Similarly, Section 3 of Prevention of Money Laundering Act, 2002 states,

“The process or activity connected with proceeds of crime is a continuing activity and continues till such time a person is directly or indirectly enjoying the proceeds of crime by its concealment or possession or acquisition or use or projecting it as untainted property or claiming it as untainted property in any manner whatsoever.”

Interpreting this section of the Act, the court held that in the case of an offence under the PMLA, the date of coming into force of the PMLA i.e., 01.07.2005 or the date when the predicate offence was committed, is irrelevant if the PMLA offence is committed on a date subsequent to both the above date.

Therefore, these acts intend to punish any continuing act which was initiated by the offender before the Act came into force and it cannot be held to be a violation of Article 20(1).

The reasoning provided is often that these Acts intend to punish the offences which are so grave in nature that exceptional conditions maybe made for them. This argument cannot be completely discarded since certain provisions of the Constitution such Article 22 which allows for preventive detention give a glimpse of Constituent Assembly’s conception that there will be individuals whose crimes will be so grave and affecting the security of the State that exceptional provisions must be made for them. The Legislature today, uses similar reasoning for passing draconian laws to prevent crimes such money laundering and illegal possession of drugs even though these Acts sometimes, appear to be transgressing the constitutional safeguards available to people.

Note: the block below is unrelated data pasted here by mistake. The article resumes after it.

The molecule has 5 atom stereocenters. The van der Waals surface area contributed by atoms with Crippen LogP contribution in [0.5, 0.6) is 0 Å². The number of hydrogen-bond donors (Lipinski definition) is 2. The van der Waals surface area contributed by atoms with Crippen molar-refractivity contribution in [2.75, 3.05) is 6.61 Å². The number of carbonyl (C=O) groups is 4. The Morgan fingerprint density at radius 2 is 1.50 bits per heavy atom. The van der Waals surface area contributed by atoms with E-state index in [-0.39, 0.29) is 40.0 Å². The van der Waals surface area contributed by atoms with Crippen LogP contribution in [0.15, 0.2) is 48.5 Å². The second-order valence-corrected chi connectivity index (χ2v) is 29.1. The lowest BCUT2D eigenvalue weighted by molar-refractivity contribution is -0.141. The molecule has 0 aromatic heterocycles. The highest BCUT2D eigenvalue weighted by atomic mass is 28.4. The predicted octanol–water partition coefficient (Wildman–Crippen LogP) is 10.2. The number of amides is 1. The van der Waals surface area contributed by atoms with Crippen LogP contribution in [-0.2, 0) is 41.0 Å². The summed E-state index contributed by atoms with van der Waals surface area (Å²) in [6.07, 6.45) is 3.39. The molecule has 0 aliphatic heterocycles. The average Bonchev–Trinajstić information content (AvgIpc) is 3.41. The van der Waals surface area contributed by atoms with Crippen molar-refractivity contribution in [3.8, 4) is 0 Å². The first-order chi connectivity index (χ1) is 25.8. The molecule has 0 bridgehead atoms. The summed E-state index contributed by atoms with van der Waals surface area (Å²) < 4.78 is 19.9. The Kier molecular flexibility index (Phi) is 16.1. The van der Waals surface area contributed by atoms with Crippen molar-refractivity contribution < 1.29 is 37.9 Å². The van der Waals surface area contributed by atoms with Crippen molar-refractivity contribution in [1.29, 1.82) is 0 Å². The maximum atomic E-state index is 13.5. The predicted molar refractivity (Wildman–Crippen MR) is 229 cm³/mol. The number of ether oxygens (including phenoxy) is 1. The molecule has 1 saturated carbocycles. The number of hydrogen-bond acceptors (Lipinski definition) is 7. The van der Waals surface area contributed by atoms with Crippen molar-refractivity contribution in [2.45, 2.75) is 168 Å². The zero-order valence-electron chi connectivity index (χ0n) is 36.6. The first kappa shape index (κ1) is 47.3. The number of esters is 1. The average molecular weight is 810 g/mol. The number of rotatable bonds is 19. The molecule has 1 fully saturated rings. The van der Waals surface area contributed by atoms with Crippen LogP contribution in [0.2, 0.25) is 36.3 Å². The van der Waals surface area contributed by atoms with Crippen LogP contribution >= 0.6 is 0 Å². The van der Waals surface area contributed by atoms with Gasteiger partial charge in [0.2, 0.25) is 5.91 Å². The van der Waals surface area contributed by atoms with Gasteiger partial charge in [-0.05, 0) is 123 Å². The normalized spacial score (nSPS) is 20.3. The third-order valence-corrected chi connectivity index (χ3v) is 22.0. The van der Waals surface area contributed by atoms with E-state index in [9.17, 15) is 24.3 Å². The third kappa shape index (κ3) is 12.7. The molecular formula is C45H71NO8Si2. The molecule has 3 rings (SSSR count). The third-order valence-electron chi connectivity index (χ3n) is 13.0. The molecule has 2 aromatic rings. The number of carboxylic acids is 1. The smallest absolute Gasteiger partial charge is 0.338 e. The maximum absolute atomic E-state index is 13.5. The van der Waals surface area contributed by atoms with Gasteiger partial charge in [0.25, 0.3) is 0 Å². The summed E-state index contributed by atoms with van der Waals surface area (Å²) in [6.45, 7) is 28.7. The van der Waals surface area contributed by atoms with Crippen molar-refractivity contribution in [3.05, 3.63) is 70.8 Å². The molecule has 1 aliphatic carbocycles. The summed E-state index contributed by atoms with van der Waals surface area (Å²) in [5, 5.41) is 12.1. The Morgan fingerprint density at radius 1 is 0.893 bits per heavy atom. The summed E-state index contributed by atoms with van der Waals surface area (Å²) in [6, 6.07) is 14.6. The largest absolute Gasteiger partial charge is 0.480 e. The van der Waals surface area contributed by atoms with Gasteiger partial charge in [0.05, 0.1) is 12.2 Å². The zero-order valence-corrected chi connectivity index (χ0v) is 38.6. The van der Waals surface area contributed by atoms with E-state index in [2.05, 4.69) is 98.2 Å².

Conclusion

Article 20(1) is one of many constitutional provisions which prevents India from being a police State. It also corroborates the principle of criminal liability that for a person to be punished under any criminal provision, actus reus and mens rea must exist together. When a particular offence is yet to be created by the law, a person cannot be said to have committed a guilty act nor can he said to have a guilty mind.

In the past decade, India has seen a burgeoning rise in special legislations. These legislations are aimed at preventing some great harm to the society and therefore, are often comprised to the sections which incidentally surpass the constitutional provisions such as Article 20 and 22. These laws have often been termed as ‘sui generis’ by the court of law and have been upheld. However, increasing amount of such legislations in certainly disturbing specially when they have largely been unsuccessful in preventing the targeted crime, all while containing provisions violative of fundamental rights.


[1] AIR 1955 SC 446

[2] (2000) 6 SCC 224

[3] (1995) 3 SCC 635

[4] 8 (2015) 6 SCC 222

[5] 2022 SCCOnLine SC 929

[6] Narcotic Drugs Psychotropic Substances Act, 1985, No. 61, Acts of Parliament, 1985 (India)